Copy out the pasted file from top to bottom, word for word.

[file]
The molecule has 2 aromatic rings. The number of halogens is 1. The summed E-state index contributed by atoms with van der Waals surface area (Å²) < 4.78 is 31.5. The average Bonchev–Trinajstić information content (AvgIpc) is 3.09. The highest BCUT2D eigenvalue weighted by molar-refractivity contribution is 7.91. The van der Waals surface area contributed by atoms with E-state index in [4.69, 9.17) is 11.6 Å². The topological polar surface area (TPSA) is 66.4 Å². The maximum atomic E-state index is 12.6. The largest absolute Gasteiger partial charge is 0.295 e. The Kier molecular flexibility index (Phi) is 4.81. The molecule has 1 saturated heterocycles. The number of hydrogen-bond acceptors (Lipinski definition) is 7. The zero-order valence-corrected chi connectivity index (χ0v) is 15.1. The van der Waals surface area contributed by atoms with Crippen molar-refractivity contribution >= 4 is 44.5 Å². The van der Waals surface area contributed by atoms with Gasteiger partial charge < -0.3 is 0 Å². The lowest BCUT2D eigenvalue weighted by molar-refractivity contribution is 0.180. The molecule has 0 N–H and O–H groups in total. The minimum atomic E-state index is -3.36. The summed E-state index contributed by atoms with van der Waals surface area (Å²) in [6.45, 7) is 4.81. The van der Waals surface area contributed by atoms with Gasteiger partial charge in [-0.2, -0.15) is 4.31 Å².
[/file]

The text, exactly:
The molecule has 2 aromatic rings. The number of halogens is 1. The summed E-state index contributed by atoms with van der Waals surface area (Å²) < 4.78 is 31.5. The average Bonchev–Trinajstić information content (AvgIpc) is 3.09. The highest BCUT2D eigenvalue weighted by molar-refractivity contribution is 7.91. The van der Waals surface area contributed by atoms with E-state index in [4.69, 9.17) is 11.6 Å². The topological polar surface area (TPSA) is 66.4 Å². The maximum atomic E-state index is 12.6. The largest absolute Gasteiger partial charge is 0.295 e. The Kier molecular flexibility index (Phi) is 4.81. The molecule has 1 saturated heterocycles. The number of hydrogen-bond acceptors (Lipinski definition) is 7. The zero-order valence-corrected chi connectivity index (χ0v) is 15.1. The van der Waals surface area contributed by atoms with Crippen molar-refractivity contribution >= 4 is 44.5 Å². The van der Waals surface area contributed by atoms with Gasteiger partial charge < -0.3 is 0 Å². The lowest BCUT2D eigenvalue weighted by molar-refractivity contribution is 0.180. The molecule has 0 N–H and O–H groups in total. The minimum atomic E-state index is -3.36. The summed E-state index contributed by atoms with van der Waals surface area (Å²) in [6.45, 7) is 4.81. The van der Waals surface area contributed by atoms with Gasteiger partial charge in [-0.2, -0.15) is 4.31 Å².